Fall 2000 ASTR 1120-001 Review for Quiz 4

The quiz will contain 10 multiple-choice questions, and will be 10 minutes long. The intention is that all material on the quiz (saving matters of logic and common sense) is referred to somewhere here.

Section S3 of Jeff Bennett's book covers special relativity in more detail than we have been able to cover. Section S4 covers general relativity, with a slightly different emphasis than ours: Jeff empasizes the equivalence principle and curvature, whereas we have emphasized the phenomenology of black holes, wormholes, and Hawking radiation.

You can ask about the answers in the review session at 7-7:50pm on Monday 30 October in Duane G1B30 (our usual lecture hall).

  1. Postulates of Special Relativity. Special Relativity can be derived mathematically from a number of postulates. The most important of these is that ``the speed of light c is the same for all observers''.

  2. Consequences of Special Relativity. The assumption of the constancy of the speed of light is inconsistent with the classical Galilean concept of absolute space and time, which would predict that different observers would observe light moving at different velocities, depending on their motion through the `aether'. The assumption that the speed of light is constant implies that observers moving relative to each other must measure space and time differently. See paradox. Time dilation: you think the clock on someone moving relative to you runs slower than your own clock. Lorentz contraction: you think that someone moving relative to you is contracted along the direction of motion. Other consequences of the constancy of the speed of light are: The speed of light is an absolute speed limit - nothing can move faster than the speed of light. Mass and energy are equivalent, the famous E = m c2.

  3. How things look when you travel near the speed of light. Describe how things look if you travel near the speed of light. See Special Relativistic Flight Simulators.

  4. Evidence for Relativistic Motion in Cosmic Jets. Cosmic jets are observed emerging from the centers of some galaxies. In many cases these jets are one-sided, and in some cases, such as the galaxy M87 or the quasar 3C273, jets show superluminal (faster than light) motion. Explain how these two phenomena are interpreted as indicating that the jets are moving close to the speed of light.

  5. Black Hole. What is a black hole? What is it made of?

  6. Schwarzschild Radius. How do you spell Schwarzschild? The Schwarzschild radius of a black hole of mass M is RSch = 2 G M / c2. What is the significance of the Schwarzschild radius? What is the horizon of a black hole? If you, an outsider, observed photons emitted from just outside the Schwarzschild radius, how would those photons appear? What happens to time near the Schwarzschild radius (a) as observed by an outside observer, (b) as observed by someone actually there, near the Schwarzschild radius? See Schwarzschild.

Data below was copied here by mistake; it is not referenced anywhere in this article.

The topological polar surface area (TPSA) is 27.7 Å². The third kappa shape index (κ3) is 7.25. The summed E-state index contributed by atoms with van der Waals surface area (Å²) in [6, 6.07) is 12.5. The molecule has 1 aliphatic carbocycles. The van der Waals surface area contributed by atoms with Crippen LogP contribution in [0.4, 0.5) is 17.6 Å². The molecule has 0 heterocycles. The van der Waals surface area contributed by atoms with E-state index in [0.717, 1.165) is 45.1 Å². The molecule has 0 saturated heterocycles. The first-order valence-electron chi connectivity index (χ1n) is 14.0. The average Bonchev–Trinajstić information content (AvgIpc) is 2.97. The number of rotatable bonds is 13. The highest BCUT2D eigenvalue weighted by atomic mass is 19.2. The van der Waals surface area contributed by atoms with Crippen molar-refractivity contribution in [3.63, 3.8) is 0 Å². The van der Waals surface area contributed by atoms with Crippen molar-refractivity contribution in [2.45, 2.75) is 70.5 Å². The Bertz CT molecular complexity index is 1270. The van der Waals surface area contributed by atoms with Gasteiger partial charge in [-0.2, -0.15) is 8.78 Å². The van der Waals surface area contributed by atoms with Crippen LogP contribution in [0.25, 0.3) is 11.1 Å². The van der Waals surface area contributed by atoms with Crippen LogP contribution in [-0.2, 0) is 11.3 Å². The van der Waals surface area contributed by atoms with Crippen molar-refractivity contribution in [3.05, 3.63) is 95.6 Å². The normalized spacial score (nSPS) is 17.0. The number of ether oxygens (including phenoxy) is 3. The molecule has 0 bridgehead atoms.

7. Gravitational Redshift. What is the gravitational redshift? Explain how the gravitational redshift comes about, given the concepts that photons have energy, and that objects lose (gain) energy when climbing out of (falling into) a gravitational potential. See Schwarzschild.

  8. Friend falls into a Black Hole. You watch a friend fall into a black hole. Describe what you see. See orbit.

  9. You fall into a Black Hole. You fall into a black hole. Describe what you see and experience. See singularity.

  10. X-Ray Binaries. What is an x-ray binary? What is an accretion disk? What produces the x-rays? What heats the material to the point where it emits x-rays? What evidence might suggest that the compact object in an x-ray binary is a neutron star or black hole? See Mitch Begelman's Binaries and Accretion Disks.

  11. Observational evidence for Black Holes. If black holes are black, how can you tell if one is there? What is the evidence which suggests that Cygnus X-1 contains a black hole? What is the evidence which suggests that galaxies like M87, or quasars like 3C273, contain black holes at their centers?

  12. Wormholes. General relativity allows the mathematical existence of `wormholes' connecting separate regions of space. Do wormholes exist in reality? Describe some of the problems involved in their actual existence. Why is it not possible to travel through a wormhole? Is a wormhole stable? To make a wormhole traversable and stable requires `exotic matter'. What is exotic matter? See wormholes.

  13. Hawking Radiation. What is Hawking radiation? How is the temperature of Hawking radiation related to the size of a black hole? What is the Hawking luminosity of a black hole? Typically, is the Hawking temperature and Hawking luminosity of an astronomical black hole large or small? See Hawking.